In the first section of Psalm 6, King David (picture above from the Paris psalter) implored God to take pity on him and heal him from his illness: from his aching bones, and troubled soul. He then goes on to give some reasons for God to have mercy on him, and today, to finish off our quick look at Psalm 6, I want to look at one of those reasons, given in Verse 6, namely his tears of contrition.
Tears are out of fashion these days (except perhaps for that faint hint of emotion when politicians need to persuade us of their humanity!) yet in truth there is nothing wrong with acknowledging our emotions! And indeed seeking to stir up the proper ones within us as the occasion requires.
The meaning of the text
Verse 6 in the Vulgate is:
The verse is a classic example of the parallelism often used in the psalms, so that both halves of the verse essentially mean the same thing: lavare means to wash, while rigare means to wet, water or moisten; lectus and stratus both mean bed or couch.
There is some dispute over tense here: the Vulgate translates as ‘I have laboured...I will wash my bed: I will water my couch with my tears. The neo-Vulgate changes the text to the imperfect, reflecting the more forceful Hebrew: the couch is positively swimming with the flood of tears the psalmist lets loose. Thus the Revised Standard Version translates the verse as “I am weary with my moaning; every night I flood my bed with tears; I drench my couch with my weeping.”
God does not punish those who punish themselves…
The importance of David’s outpouring of tears, finally accepted in verse 9, is the allusion to a positive aspect of the doctrines around sin and penance, namely that if our sorrow for sin, and thus detachment from it, is sufficiently intense, we can be purified of even the remaining temporal punishment due to us.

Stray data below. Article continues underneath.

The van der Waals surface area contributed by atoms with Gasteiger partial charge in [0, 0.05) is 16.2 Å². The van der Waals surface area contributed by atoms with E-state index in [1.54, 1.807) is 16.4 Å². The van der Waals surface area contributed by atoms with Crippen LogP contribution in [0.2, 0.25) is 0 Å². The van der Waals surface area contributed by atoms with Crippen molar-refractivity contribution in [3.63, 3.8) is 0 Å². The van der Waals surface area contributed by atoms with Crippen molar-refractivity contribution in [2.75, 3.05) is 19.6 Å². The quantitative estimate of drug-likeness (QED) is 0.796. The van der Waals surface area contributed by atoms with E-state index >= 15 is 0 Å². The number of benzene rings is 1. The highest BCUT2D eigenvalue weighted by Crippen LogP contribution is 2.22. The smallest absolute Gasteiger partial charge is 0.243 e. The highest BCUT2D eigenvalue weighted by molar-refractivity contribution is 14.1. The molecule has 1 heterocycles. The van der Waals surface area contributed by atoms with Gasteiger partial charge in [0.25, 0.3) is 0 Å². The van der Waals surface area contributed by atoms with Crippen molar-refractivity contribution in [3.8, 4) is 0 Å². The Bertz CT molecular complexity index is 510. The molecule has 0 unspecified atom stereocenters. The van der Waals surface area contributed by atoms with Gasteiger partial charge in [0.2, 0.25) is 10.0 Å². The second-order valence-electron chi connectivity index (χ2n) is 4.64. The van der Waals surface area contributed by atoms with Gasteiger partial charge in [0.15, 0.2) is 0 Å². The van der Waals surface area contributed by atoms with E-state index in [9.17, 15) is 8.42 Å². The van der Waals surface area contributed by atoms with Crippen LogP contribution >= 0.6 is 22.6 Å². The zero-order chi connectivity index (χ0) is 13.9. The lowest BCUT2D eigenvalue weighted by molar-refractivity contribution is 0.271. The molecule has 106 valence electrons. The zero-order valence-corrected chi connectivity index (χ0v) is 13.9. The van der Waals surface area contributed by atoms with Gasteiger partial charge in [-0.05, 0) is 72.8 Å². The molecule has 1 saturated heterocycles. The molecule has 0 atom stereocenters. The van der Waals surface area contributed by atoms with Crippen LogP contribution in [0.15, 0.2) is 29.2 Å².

Serious sin has two main effects: it cuts us off from God, thus meriting eternal punishment, and it causes harm which we must repair (‘temporal punishment’). The sacrament of penance heals our breach with God, cancelling out eternal punishment, but it does not necessarily wipe out all of the temporal punishment due to our sins, which must be worked off either in this life (through good works such as prayer, almsgiving and fasting), or in purgatory.
St Robert Bellarmine therefore comments on this verse that: “For, as the apostle has it, 1 Cor. 11, "If we would judge ourselves, we would not be judged;" that is to say, if we would condemn and punish ourselves, God would not condemn nor punish us. For he spares those who do not spare themselves.”
A continuing work
I mentioned above that the Neo-Vulgate makes the psalmists work of tears each night ongoing - and this might be one of those cases where even a traditionalist could prefer the neo-Vulgate, at least from a theological point of view! There is a tendency today, even amongst the most conservative and traditionalists of us, to underestimate, at least compared to the perspective of earlier ages, just how serious our sins are, and therefore just how much time in purgatory we might yet face! So to avoid this, we should take St Benedict’s advice, and ‘daily in our prayer, with tears and sighs, confess our past sins to God’ (RB4).
And next, the third penitential psalm, Psalm 37.